I quite like it when cars are a surprise.
At first glance, the new Kia ProCeed looks like it might be some style-over-substance coupe-esque niche wagon. An estate car in disguise, only less practical and a bit wobbly.
But then you drive it.
It’s at this point that you realise that, in GT guise at least, the new ProCeed is a far more tightly focused beast, with a character all of its own.
That’s because Kia has expended some serious effort to achieve this. For instance, the ProCeed shares only the bonnet and front wings with the Ceed hatchback; everything else is new.
With a unique front bumper, the ProCeed ends up being slightly longer than the Ceed Sportswagon, but with a far more rakish silhouette. With its 5 mm reduction in ride height, overall its roofline is 43 mm lower than the more conventional wagon.
Inevitably the shooting brake format does make it incredibly practical: the 594 litre boot is a good shape with a low lip, and with the rear seats folded that increases to 1,465 litres, complete with useful load hooks and underfloor storage areas.
Despite the sloping roof-line headroom in the back is surprisingly generous, even for my 6ft4 frame, although legroom is a little tight if sat behind another six-footer.
As we’ve grown used to with Kia, everything in the cabin feels well made with efficiently designed and well-weighted switchgear, while the chunky flat-bottomed steering wheel, hooded dials and subtly angled dashboard all contribute to the feeling of an environment focused on the driver.
That driver focus becomes even more evident on the road.
Kia’s engineers say they’ve concentrated on enhancing agility and responsiveness, with stiffer front and rear springs, revised dampers, and softer anti-roll bars to keep the wheels in contact with the road during hard cornering.
A faster steering ratio yields just 2.44 turns lock-to-lock, while a torque vectoring system helps to reduce understeer in tight corners.
It’s worked, too, because the new ProCeed is a seriously agile thing.
…the new Kia ProCeed is a seriously agile thing…
It turns into corners keenly and flatly, with steering that feels both consistent and nicely weighted. It doesn’t take much of this to develop a deep sense of trust in the Kia’s abilities, and before long you’ll find yourself piling into roundabouts with conviction, safe in the knowledge the ProCeed has the abilities to back you up.
Of course to achieve this the ride is definitely on the sporty side of firm, but it never strays beyond this, striking a delicate balance between composure and precision.
There’s the power to deliver on this promise, too.
The GT is powered by a 1.6-litre turbo petrol unit with 201 bhp and 265 Nm of torque, most of which is delivered across an incredibly wide band from 1,500 to 4,500 rpm. The on-paper figures say it’ll sprint to 60 mph in just 7.2 seconds, but what the figures don’t say is that this is an engine that always feels ready to deliver its best.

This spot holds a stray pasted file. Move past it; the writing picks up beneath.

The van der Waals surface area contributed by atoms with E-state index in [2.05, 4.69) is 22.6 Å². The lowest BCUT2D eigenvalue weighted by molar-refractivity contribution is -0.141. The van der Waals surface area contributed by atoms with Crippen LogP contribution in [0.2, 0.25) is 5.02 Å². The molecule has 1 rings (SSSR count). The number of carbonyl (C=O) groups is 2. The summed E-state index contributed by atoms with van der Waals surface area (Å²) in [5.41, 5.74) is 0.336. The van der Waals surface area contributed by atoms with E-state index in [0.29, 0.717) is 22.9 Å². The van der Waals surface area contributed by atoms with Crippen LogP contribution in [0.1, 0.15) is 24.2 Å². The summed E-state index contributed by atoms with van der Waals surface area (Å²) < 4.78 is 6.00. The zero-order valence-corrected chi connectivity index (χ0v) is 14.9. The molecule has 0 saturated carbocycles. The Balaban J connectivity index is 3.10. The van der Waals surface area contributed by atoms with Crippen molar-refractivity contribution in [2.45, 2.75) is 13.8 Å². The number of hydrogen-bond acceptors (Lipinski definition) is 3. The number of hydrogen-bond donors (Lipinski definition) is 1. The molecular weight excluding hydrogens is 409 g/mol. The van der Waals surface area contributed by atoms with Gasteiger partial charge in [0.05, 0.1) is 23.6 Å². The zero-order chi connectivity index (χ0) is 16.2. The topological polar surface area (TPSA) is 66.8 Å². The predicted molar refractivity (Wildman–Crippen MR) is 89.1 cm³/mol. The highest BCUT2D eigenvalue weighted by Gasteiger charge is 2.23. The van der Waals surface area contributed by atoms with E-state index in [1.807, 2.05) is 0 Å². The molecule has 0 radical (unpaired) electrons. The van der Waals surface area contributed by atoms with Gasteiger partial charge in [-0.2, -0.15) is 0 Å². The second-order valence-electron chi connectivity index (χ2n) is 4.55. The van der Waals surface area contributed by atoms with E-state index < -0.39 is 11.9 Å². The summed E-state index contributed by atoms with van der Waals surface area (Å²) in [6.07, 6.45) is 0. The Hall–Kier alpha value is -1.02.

The only fly in this otherwise very eager ointment is that the ProCeed GT is only available with Kia’s seven-speed dual-clutch transmission.
In normal driving the DCT works well, but downshifting using the wheel-mounted paddles exposes something of a reluctance to deviate from whatever it had planned for itself. Upshifting while ‘on it’ reveals what feels like clutch slip, while a curious lethargy to get moving makes pulling away at blind junctions a little fraught at times.
A manual transmission is available, but only with the 138 bhp 1.4-litre petrol or 134 bhp 1.6-litre diesel.
Economy is respectable on all, with the ProCeed GT recording 39.3 mpg under the new WLTP regime, while we averaged a figure of 36.6 mpg during a week’s testing.
Equipment levels are generous, too, with LED headlights, automatic wipers, heated seats, heated steering wheel, cruise control, satnav with Android Auto and Apple CarPlay, reversing camera, and a whole slew of safety gadgets: Lane Keeping Assist, High-Beam Assist, Driver Attention Warning, and Forward Collision Avoidance.
Prices for the new ProCeed start at £23,835 for the 1.4 GT-Line, while our 1.6 GT came in at £28,135, complete with a seven-year transferable warranty.
All of which just goes to prove you don’t need to sacrifice style or performance in the quest for practicality.
- Surprisingly agile handling: flat turn-in, responsive, consistent and confidence-inspiring.
- Practical cargo space.
- Good rear headroom, legroom a little tight for some.
- Sloping roof-line does obscure vision through rear-view mirror.
- Dual-clutch DCT lethargic to pull away, seems to slip between gears when pressing on. Functions best if left to its own devices.
- Engine noise sounds a little fake at first, but Sport-mode intake roar is quite addictive.
- 36.6 mpg on test.
|Entry-level Price||£23,835||Price as tested||£28,135|
|Engine||1591cc 4-cyl turbo petrol||Transmission||7-speed DCT|
|Power||201bhp @ 6,000rpm||Torque||265Nm @ 1,500-4,500rpm|
|0-62||7.2 secs||Top speed||140 mph|
|Economy||39.3 mpg||CO2||142 g/km|
|Dimensions||4605 x 1800 x 1422 (LxWxH)||Kerb Weight||1438 kg|